Fex Urbis Lex orbis”, although arguably musically the least aggressive of Ludicra’s albums, is also perhaps vocally the most angry of all, Shanaman’s sibilant rasp adding a menacing vibe to “Only A Moment”, her incoherent rage turned in upon itself in anguish and self-loathing. Propelled by contorted spasms of kaleidoscopic distortion, the song cycles through a linear progression of ever more psychedelic and hazy note patterns, its inevitable descent into madness set to a tortuously repeating melodic refrain, dissonance and static bleeding through the fading colours.

As emotionally fractious and abrasive as the album is, the band are unafraid to let silence speak for them when necessary. Throughout the lengthy procession of “Collapse”, cacophonous discordance melds seamlessly into quiet emptiness and emotional despondency, the void between the notes speaking just as loudly as each bleeding scale that is forced, screaming in agony, from tortured strings. As the song builds towards ignition, Shanaman’s warped, utterly unique delivery continues to proclaim an end to all things – not with a bang, but with a whimper.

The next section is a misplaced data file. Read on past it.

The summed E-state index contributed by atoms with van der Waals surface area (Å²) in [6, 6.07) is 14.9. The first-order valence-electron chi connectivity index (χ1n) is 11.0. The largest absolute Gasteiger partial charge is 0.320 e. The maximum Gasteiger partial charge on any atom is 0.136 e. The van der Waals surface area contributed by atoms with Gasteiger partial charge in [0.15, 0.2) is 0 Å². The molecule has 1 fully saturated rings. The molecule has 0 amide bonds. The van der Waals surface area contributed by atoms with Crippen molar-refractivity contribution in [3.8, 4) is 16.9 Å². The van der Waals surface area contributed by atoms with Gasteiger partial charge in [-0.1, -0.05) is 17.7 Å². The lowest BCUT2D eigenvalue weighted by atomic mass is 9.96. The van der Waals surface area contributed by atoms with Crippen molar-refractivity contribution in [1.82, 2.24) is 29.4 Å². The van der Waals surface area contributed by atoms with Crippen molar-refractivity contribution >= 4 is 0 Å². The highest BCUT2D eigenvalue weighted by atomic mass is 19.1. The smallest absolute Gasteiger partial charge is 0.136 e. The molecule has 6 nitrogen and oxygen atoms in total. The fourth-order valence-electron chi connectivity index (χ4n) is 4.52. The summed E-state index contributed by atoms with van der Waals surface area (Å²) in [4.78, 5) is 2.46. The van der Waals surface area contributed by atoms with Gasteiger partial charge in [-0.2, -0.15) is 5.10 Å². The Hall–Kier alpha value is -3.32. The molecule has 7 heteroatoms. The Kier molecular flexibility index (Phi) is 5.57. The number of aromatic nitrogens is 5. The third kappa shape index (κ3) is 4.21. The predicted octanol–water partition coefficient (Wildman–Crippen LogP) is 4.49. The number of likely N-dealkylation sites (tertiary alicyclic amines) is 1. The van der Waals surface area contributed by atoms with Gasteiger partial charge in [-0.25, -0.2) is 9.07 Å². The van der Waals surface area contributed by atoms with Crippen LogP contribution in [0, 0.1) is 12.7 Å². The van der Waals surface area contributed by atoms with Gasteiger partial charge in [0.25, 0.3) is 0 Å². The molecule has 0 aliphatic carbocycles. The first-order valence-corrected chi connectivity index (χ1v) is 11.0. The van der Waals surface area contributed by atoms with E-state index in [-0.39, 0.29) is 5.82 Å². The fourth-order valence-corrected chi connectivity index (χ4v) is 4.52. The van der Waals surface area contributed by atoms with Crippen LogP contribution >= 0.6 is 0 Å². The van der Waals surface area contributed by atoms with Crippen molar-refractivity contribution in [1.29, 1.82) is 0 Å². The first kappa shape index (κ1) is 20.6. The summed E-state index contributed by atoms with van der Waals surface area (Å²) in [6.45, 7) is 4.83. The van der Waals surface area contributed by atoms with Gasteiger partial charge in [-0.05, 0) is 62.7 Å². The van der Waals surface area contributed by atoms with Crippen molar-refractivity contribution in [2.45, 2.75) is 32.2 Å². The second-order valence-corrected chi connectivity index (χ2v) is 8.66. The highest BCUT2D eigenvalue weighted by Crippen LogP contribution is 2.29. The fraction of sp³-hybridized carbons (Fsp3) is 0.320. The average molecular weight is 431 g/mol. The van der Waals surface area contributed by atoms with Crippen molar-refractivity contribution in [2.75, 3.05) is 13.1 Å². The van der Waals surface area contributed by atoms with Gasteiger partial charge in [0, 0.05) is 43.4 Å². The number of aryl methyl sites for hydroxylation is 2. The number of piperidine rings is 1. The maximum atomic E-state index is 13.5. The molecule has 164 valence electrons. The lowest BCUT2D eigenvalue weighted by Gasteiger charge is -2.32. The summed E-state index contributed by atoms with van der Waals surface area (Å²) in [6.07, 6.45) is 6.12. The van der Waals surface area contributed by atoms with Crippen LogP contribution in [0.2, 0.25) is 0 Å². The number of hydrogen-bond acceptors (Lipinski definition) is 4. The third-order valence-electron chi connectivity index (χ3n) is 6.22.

Sample song: “Veils

[audio:https://www.nocleansinging.com/wp-content/uploads/2011/07/03-Veils.mp3|titles=Ludicra – Veils]

The Tenant – 2010

Their unknowing swan-song, “The Tenant” begins in a disarming fashion, as a series of pure, reverberating notes introduce “Stagnant Pond”,  a concoction of stripped-bare chords and pulsing, potent basslines, accenting over which Shanaman delivers an almost stream-of-consciousness arrangement of broken-glass vocals. The subdued, harmonised clean vocals preface the song’s slow and steady increase in pace and intensity, Dekker’s drums slowly accelerating the track in tiny, almost imperceptible increments, forcing the guitars to adapt to this changing pace, morphing into new interpretations of the same central theme. It’s a clever effect and one that serves the song well, the decision to limit their sonic palette forcing the band to find new ways to paint light and shade into the song. Only once do they let the reins free, delivering a terrifically nuanced solo that dances nimbly through an array of varied melodic tones and styles.